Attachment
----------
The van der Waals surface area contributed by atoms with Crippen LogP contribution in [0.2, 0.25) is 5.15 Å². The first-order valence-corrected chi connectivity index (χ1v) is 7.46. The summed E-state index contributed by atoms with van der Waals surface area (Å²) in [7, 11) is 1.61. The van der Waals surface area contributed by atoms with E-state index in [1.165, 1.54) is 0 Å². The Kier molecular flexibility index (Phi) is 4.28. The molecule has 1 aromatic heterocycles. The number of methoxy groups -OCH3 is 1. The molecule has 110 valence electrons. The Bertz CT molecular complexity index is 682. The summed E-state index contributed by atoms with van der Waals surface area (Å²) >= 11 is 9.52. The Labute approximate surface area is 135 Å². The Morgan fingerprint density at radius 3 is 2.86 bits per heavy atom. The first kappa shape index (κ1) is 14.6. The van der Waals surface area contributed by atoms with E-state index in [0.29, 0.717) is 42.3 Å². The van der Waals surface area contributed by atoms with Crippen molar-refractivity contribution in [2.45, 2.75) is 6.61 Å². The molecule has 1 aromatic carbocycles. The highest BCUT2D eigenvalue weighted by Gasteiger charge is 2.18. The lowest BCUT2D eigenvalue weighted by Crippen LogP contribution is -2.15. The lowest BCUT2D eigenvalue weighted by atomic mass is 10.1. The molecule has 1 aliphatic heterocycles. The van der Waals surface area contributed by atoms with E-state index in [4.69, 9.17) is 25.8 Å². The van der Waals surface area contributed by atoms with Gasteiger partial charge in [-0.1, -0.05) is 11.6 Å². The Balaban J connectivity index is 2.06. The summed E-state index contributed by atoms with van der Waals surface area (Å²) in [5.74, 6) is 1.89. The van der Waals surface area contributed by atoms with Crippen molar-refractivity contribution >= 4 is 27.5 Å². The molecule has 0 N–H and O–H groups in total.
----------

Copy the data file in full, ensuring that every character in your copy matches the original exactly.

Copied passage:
The van der Waals surface area contributed by atoms with Crippen LogP contribution in [0.2, 0.25) is 5.15 Å². The first-order valence-corrected chi connectivity index (χ1v) is 7.46. The summed E-state index contributed by atoms with van der Waals surface area (Å²) in [7, 11) is 1.61. The van der Waals surface area contributed by atoms with E-state index in [1.165, 1.54) is 0 Å². The Kier molecular flexibility index (Phi) is 4.28. The molecule has 1 aromatic heterocycles. The number of methoxy groups -OCH3 is 1. The molecule has 110 valence electrons. The Bertz CT molecular complexity index is 682. The summed E-state index contributed by atoms with van der Waals surface area (Å²) >= 11 is 9.52. The Labute approximate surface area is 135 Å². The Morgan fingerprint density at radius 3 is 2.86 bits per heavy atom. The first kappa shape index (κ1) is 14.6. The van der Waals surface area contributed by atoms with E-state index in [0.29, 0.717) is 42.3 Å². The van der Waals surface area contributed by atoms with Crippen molar-refractivity contribution in [2.45, 2.75) is 6.61 Å². The molecule has 1 aromatic carbocycles. The highest BCUT2D eigenvalue weighted by Gasteiger charge is 2.18. The lowest BCUT2D eigenvalue weighted by Crippen LogP contribution is -2.15. The lowest BCUT2D eigenvalue weighted by atomic mass is 10.1. The molecule has 1 aliphatic heterocycles. The van der Waals surface area contributed by atoms with E-state index in [4.69, 9.17) is 25.8 Å². The van der Waals surface area contributed by atoms with Gasteiger partial charge in [-0.1, -0.05) is 11.6 Å². The Balaban J connectivity index is 2.06. The summed E-state index contributed by atoms with van der Waals surface area (Å²) in [5.74, 6) is 1.89. The van der Waals surface area contributed by atoms with Crippen molar-refractivity contribution >= 4 is 27.5 Å². The molecule has 0 N–H and O–H groups in total.